Bullfighting is a highly popular sport in Mexico, Spain and parts of Columbia. In this sport, heroic matadors are placed in an arena to battle it out against rowdy bulls.
But in Kakamega County of Western Kenya, the sport takes a whole different dimension – bulls are not pitted against matadors, but against fellow bulls.
The bulls are given intriguing names and it is not uncommon to find bulls with names from Hollywood folklore like ‘Rambo’ or those named after professional wrestlers like ‘Undertaker.’
In 2012, at the height of the U.S. presidential campaigns, ‘Romney’ squared it off against ‘Obama’ in an ironic duel.
The show takes place during national public holidays and on specific Saturdays of the month. Designated duel zones usually are school playing grounds or underdeveloped football stadia that have dusty pitches and sloped hills for seating terraces.
But the audience does not require seats. Chanting traditional war songs and poking the air above them with twigs, the residents look on as a choice bull from one village locks horns with the bravest from an “opposing” village.
The bulls involved are bred specifically for this purpose, fattened for their day of glory. Before the day of the fight, the bulls are fed with a concoction of busaa – a local homemade beer – that is believed to make them more charged.
More brutal bulls take in a whiff or two of marijuana (weed) hours before their fight. It is believed they are more savage after smoking the herb!
The owners speak – in the literal sense – to the bulls to prepare them for battle like gallant gladiators just before being led to the arena.
We hardly ever see the blasts of hot air gushing out of the bulls’ flaring nostrils, as Hollywood depicts but what there is, is an eerie tension before the bulls’ crania collide.
After a chaotic few minutes in the arena, one bull overpowers the other sending him scampering for safety. When the dust settles, the owner of the losing bull parts with a cash amount that had been agreed on before the bout and the owner of the champion bull is a few shillings richer. The champion bull is escorted back to his home village accompanied by an elated crowd now chanting victory songs.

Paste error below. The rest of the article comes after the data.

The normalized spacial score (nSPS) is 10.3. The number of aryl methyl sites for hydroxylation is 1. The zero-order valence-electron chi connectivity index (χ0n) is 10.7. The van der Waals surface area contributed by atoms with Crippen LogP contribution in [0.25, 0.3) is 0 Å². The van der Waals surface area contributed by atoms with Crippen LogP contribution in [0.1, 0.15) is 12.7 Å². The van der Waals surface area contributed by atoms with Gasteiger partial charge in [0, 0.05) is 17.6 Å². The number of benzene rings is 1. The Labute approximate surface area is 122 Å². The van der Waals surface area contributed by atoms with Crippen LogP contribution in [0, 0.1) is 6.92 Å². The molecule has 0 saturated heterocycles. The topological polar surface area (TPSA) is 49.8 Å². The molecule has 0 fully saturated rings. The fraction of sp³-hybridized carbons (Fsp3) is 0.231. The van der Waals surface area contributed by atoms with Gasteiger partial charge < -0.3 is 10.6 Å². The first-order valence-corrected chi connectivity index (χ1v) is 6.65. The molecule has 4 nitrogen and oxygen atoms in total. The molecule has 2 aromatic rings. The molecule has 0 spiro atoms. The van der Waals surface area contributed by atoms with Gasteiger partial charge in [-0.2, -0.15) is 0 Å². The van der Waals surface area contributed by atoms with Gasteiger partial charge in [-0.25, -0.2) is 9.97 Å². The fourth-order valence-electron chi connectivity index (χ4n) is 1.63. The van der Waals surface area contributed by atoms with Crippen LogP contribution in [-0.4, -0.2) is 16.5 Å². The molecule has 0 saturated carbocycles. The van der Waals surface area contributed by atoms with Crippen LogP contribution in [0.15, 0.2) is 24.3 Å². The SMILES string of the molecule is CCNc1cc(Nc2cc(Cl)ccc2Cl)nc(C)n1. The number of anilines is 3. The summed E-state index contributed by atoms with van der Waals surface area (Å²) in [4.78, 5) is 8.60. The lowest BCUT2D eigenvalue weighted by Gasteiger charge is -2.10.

While this is an entertaining sport, little has been done to make it a spectacle of the caliber of a tourist attraction. A pure loss if you ask me.
Bullfighting in Kakamega is an aspect of the local community’s culture that has been carried on for years. It is only recently that the spectacle gained popularity as a tourist attraction.
Government support has been forthcoming, albeit in small bits. In 2013, the government of Kenya provided KES 12.5 million ($147,000) for construction of a bullfighting stadium.
Dr Bonny Khalwalwe, the senator of Kakamega County, has been vocal in the support of the sport. He is an ardent fan of the sport and owns a couple of bulls himself.
On the downside though, the culture has faced opposition by animal rights activists. Due to this, some measures were put in place for treatment of bulls injured during fights. In 2008, an attempt to move the event from Western Kenya to the country’s capital city of Nairobi was met with resistance by locals.
Despite all these challenges, bullfighting continues to play an integral socio-cultural role in the communities around Kakamega. The spectacle continues to rake in lots of money for residents, in form of prize-money and sponsorships. These events have been used by politicians as points of rallying their supporters.
With local and foreign visitors curious to witness the fascinating culture, bullfighting stands out as a unique tourist attraction in Western Kenya.